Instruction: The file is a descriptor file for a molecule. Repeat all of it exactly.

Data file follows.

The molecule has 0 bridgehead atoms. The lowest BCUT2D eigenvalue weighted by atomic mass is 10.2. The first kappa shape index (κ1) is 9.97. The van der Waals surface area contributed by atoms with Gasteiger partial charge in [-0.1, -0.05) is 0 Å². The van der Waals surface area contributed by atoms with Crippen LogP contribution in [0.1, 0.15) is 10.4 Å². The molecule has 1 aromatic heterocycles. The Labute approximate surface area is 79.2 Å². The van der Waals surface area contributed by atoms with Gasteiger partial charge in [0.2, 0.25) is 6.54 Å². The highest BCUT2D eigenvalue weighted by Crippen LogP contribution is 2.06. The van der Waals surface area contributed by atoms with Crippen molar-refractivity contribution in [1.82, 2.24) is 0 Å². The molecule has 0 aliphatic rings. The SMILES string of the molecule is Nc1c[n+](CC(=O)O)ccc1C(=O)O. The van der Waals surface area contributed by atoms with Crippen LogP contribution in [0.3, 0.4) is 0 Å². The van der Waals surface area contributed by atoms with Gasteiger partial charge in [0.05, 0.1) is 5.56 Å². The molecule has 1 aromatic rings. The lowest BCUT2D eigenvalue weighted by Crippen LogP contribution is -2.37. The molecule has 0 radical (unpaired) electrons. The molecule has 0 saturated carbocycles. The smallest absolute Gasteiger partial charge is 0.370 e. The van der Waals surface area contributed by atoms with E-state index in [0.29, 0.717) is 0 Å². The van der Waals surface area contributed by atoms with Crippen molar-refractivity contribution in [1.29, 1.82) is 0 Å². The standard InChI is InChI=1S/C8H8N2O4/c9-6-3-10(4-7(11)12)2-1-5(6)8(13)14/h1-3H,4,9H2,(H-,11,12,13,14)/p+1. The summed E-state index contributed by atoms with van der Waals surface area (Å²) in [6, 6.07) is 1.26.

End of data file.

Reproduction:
The molecule has 0 bridgehead atoms. The lowest BCUT2D eigenvalue weighted by atomic mass is 10.2. The first kappa shape index (κ1) is 9.97. The van der Waals surface area contributed by atoms with Gasteiger partial charge in [-0.1, -0.05) is 0 Å². The van der Waals surface area contributed by atoms with Crippen LogP contribution in [0.1, 0.15) is 10.4 Å². The molecule has 1 aromatic heterocycles. The Labute approximate surface area is 79.2 Å². The van der Waals surface area contributed by atoms with Gasteiger partial charge in [0.2, 0.25) is 6.54 Å². The highest BCUT2D eigenvalue weighted by Crippen LogP contribution is 2.06. The van der Waals surface area contributed by atoms with Crippen molar-refractivity contribution in [1.82, 2.24) is 0 Å². The molecule has 0 aliphatic rings. The SMILES string of the molecule is Nc1c[n+](CC(=O)O)ccc1C(=O)O. The van der Waals surface area contributed by atoms with Crippen LogP contribution in [0.3, 0.4) is 0 Å². The van der Waals surface area contributed by atoms with Gasteiger partial charge in [0.05, 0.1) is 5.56 Å². The molecule has 1 aromatic rings. The lowest BCUT2D eigenvalue weighted by Crippen LogP contribution is -2.37. The molecule has 0 radical (unpaired) electrons. The molecule has 0 saturated carbocycles. The smallest absolute Gasteiger partial charge is 0.370 e. The van der Waals surface area contributed by atoms with E-state index in [0.29, 0.717) is 0 Å². The van der Waals surface area contributed by atoms with Crippen molar-refractivity contribution in [1.29, 1.82) is 0 Å². The standard InChI is InChI=1S/C8H8N2O4/c9-6-3-10(4-7(11)12)2-1-5(6)8(13)14/h1-3H,4,9H2,(H-,11,12,13,14)/p+1. The summed E-state index contributed by atoms with van der Waals surface area (Å²) in [6, 6.07) is 1.26.